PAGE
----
I remember being taught about the meniscus, and how to make accurate readings of volumes of fluids in measuring cylinders.
Did you ever get to do the highly convoluted oil drop experiment to work out the size of an oil molecule? I did it, then had years of teaching it. But it was fun to fill a waxed oil tray with water and see the water rising above the level of the rim in the middle, but the water staying on the tray. An impressive upward meniscus. Like you get with mercury.
The reason for the meniscus can be nicely explained by comparing cohesion and adhesion. How much the two surfaces (wax and water, say) prefer to stick to each other, or to the other substance. To each other – upward meniscus; to the other surface, downward meniscus.
Now you know!
(I used this piece of science in my occasional secondary lessons on social cohesion, which I came in as local vicar to do. I probably succeeded in making people more confused, even if they hadn’t been before.)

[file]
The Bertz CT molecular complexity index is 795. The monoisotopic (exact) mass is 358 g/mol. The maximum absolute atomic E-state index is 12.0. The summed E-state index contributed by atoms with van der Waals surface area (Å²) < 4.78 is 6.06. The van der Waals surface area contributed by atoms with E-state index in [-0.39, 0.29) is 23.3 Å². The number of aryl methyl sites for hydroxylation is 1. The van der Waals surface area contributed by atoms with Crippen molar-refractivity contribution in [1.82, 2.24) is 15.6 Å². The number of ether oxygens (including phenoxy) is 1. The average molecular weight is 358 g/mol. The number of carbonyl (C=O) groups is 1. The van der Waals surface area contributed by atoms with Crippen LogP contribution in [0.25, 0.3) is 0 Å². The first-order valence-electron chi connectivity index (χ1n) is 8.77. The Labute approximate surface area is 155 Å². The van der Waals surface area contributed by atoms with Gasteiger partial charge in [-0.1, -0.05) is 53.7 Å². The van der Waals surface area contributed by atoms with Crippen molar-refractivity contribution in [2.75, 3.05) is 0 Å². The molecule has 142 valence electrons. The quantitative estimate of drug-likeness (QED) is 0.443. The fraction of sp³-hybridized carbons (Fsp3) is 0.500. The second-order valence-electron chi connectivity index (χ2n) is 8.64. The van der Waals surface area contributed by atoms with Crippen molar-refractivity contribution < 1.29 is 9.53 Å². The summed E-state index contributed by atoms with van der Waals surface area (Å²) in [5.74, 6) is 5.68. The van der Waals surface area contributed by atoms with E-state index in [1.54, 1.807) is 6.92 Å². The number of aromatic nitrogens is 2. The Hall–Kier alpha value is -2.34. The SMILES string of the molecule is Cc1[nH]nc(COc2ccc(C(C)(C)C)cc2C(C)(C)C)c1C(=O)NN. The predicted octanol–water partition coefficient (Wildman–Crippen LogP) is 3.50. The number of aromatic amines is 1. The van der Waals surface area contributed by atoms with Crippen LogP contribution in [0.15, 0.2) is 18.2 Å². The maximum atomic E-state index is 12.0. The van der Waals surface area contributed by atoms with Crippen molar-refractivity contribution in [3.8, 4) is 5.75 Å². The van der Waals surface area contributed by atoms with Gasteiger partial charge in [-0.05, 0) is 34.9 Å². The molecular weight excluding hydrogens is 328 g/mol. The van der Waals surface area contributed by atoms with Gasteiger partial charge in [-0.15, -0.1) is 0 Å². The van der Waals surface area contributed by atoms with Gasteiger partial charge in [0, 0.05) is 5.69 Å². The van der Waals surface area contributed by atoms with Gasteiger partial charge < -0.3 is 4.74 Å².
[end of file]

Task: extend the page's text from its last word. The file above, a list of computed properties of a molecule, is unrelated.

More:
Brim. That is what I wanted to get round to blogging about. The brim marks the limit of what you can hold, with upward or downward meniscus. Once you are filled beyond the brim, you overflow. Simple.
It is a principle of discipleship and godly living. It is a principle of God’s kingdom. We are vessels not vassals. Different sizes, different capacities, different awkward nooks and crannies in all of us. But all fillable, refillable. And we have a brim.
Maybe your personality is uncomfortable with you being filled. You don’t think you are worthy or special. Get over it! Neither is anyone else.
Maybe you don’t think you need filling. There are no gaps. Well there are, and you need refreshing. Spilling off the lid is not the same as overflowing from the brim.
Maybe you let out the blessing before it reaches the top. Please don’t.
Maybe you don’t know what I am talking about. There is no blessing in you. Then come. Come into fellowship. Get the blessing from others to open up the godly pores.
Go and read Psalm 23 and believe it.